A WARC Trend Snapshot, Media in the subscription economy, notes the willingness of consumers to pay for digital content services – as exemplified in the growth of OTT services like Netflix and music-streaming services like Spotify.
Deloitte has also predicted that by 2020 half of US adults will have four online-only subscriptions, up from two today.
Traditional publishers around the world are tapping into this trend – earlier efforts at monetising online audiences via digital display advertising having proven insufficient to support their journalism.
Many are experimenting instead with paywalls for selected content and membership packages; for example, 60% of Swedish publishers have paywalls in place.
While it’s not new phenomenon, the last few years have seen a spike in companies opting for this revenue stream, according to David Mulrenan, head of investment at Zenith.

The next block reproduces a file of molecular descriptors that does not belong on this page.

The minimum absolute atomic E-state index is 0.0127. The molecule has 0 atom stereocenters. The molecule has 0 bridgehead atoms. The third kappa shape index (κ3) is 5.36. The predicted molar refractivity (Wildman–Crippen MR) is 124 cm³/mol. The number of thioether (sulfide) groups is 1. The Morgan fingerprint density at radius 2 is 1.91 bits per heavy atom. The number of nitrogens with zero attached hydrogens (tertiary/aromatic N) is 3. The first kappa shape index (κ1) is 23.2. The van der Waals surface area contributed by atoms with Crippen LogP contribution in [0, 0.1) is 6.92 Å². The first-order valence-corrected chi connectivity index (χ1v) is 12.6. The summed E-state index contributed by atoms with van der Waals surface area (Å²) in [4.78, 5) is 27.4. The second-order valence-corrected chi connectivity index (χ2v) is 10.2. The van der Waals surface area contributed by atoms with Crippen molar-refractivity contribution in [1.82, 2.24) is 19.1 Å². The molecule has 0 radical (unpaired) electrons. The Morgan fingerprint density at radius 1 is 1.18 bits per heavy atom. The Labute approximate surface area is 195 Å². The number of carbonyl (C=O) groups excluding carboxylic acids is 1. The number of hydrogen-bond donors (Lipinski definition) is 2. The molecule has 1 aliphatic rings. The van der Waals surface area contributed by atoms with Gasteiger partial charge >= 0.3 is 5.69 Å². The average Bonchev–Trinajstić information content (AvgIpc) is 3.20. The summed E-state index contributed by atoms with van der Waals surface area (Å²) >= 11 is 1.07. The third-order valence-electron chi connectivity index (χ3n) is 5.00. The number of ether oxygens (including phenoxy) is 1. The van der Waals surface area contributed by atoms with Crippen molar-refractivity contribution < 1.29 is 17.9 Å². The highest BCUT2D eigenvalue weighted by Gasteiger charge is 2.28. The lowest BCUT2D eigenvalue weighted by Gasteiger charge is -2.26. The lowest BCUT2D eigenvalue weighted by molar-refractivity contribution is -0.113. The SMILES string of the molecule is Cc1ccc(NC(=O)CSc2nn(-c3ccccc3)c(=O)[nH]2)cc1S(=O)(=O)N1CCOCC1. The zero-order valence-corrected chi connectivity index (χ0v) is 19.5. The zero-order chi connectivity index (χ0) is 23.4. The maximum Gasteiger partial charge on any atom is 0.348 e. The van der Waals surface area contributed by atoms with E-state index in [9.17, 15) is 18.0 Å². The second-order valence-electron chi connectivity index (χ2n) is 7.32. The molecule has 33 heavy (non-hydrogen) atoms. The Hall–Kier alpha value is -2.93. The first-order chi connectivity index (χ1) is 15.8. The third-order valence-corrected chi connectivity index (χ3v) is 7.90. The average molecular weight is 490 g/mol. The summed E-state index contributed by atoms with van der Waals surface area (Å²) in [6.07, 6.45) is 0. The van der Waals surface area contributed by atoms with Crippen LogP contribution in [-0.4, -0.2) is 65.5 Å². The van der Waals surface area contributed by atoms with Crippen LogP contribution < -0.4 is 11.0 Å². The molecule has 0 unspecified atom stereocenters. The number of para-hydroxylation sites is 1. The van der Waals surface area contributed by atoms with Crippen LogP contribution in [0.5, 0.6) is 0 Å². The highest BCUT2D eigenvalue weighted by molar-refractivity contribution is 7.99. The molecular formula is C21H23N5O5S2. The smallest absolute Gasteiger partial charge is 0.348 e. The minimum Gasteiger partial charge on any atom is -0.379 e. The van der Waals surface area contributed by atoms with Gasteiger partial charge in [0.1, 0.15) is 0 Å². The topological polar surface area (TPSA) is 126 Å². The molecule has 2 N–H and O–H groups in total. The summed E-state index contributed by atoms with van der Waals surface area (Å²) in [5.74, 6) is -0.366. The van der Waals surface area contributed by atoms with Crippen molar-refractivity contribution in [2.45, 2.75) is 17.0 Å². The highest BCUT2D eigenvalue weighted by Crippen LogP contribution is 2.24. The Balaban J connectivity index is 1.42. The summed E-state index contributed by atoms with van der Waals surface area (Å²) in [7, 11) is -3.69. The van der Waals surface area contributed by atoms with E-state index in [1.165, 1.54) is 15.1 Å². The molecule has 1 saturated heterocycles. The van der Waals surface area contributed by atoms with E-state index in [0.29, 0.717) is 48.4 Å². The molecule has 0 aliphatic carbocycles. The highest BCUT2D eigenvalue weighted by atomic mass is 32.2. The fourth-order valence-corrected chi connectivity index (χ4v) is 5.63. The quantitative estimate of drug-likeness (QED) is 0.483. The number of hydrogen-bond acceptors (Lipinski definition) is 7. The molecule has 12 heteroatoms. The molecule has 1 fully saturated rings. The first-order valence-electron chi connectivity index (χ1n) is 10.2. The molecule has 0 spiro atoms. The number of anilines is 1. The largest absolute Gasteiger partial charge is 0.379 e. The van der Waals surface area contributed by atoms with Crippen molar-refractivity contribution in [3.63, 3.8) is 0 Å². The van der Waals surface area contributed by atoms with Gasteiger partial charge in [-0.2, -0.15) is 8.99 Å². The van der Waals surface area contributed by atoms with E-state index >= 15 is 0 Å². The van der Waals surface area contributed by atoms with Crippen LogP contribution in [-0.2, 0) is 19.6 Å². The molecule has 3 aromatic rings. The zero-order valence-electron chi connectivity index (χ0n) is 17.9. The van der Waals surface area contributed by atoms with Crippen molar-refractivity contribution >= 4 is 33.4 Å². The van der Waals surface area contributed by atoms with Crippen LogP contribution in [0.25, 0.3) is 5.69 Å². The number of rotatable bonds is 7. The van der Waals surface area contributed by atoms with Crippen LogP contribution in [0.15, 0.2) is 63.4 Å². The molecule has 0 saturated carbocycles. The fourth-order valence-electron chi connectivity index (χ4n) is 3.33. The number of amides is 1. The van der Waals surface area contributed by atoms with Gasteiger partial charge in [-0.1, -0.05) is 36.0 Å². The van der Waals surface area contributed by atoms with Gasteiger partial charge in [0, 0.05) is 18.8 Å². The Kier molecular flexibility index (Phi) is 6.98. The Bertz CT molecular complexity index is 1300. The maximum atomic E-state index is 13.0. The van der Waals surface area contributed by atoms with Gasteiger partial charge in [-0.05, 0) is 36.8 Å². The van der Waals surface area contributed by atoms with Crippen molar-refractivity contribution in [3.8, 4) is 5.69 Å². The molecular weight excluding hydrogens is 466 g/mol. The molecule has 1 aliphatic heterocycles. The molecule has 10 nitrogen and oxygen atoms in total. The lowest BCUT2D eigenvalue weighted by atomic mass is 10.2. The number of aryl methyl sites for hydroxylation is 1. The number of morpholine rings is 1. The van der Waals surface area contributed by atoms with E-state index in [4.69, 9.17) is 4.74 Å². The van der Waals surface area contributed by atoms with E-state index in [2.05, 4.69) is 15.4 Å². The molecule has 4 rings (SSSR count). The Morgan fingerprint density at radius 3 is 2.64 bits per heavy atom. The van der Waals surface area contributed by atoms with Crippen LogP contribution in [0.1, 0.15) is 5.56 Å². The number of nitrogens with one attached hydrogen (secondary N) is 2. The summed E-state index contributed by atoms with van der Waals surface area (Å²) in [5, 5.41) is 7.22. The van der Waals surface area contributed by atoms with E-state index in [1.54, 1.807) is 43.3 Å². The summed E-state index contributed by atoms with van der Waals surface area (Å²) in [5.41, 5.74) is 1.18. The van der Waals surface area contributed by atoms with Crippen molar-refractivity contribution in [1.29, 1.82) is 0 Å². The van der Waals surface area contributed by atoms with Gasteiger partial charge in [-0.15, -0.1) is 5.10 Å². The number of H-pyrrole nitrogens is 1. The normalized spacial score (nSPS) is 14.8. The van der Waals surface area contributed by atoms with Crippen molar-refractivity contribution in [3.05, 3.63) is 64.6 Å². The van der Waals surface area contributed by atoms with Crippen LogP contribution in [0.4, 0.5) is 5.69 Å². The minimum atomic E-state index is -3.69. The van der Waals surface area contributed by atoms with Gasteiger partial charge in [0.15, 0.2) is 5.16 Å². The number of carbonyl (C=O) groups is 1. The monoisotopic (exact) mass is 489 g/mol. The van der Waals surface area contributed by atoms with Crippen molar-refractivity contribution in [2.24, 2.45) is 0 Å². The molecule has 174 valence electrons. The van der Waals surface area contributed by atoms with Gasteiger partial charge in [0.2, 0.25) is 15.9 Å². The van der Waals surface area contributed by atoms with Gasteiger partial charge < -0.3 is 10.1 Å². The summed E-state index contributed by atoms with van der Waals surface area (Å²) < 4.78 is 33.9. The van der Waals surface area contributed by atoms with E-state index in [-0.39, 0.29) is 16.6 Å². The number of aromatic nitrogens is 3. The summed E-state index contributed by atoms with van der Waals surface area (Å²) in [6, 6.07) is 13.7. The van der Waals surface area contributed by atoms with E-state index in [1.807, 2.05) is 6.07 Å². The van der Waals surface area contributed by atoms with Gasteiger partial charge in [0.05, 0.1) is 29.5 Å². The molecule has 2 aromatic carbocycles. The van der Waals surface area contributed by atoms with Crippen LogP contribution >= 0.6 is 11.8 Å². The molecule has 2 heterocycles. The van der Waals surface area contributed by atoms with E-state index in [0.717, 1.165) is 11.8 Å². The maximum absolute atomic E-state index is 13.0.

“They have looked at business models such as Sky, where 80% to 90% of revenues come direct from the consumer in terms of subscriptions. This allows for a direct relationship, which means they build an engaged and lasting relationship with that consumer,” he said.
Such publishers will continue to see advertising as an important revenue source, but subscriptions offer a stable base from which to produce “unique and carefully procured” content, Mulrenan added.
At the same time, the subscription model is likely to require both brands and agencies to consider new approaches, such as offering vouchers and exclusive deals through publisher rewards programme.
One such campaign enabled subscribers to UK newspaper The Times to claim a free gin and tonic at bistro chain Café Rouge via its The Times+ scheme. “This isn’t traditional advertising, but it is advertising [nonetheless],” said Mulrenan.
Another possible consequence is that brands’ relationships with media owners could shift from a campaign focus to longer-term brand building as they seek to reach engaged audiences.
And all the time, the debate will continue to rage over whether large-scale, premium content publishing is possible without the support of ad revenues.
Sourced from WARC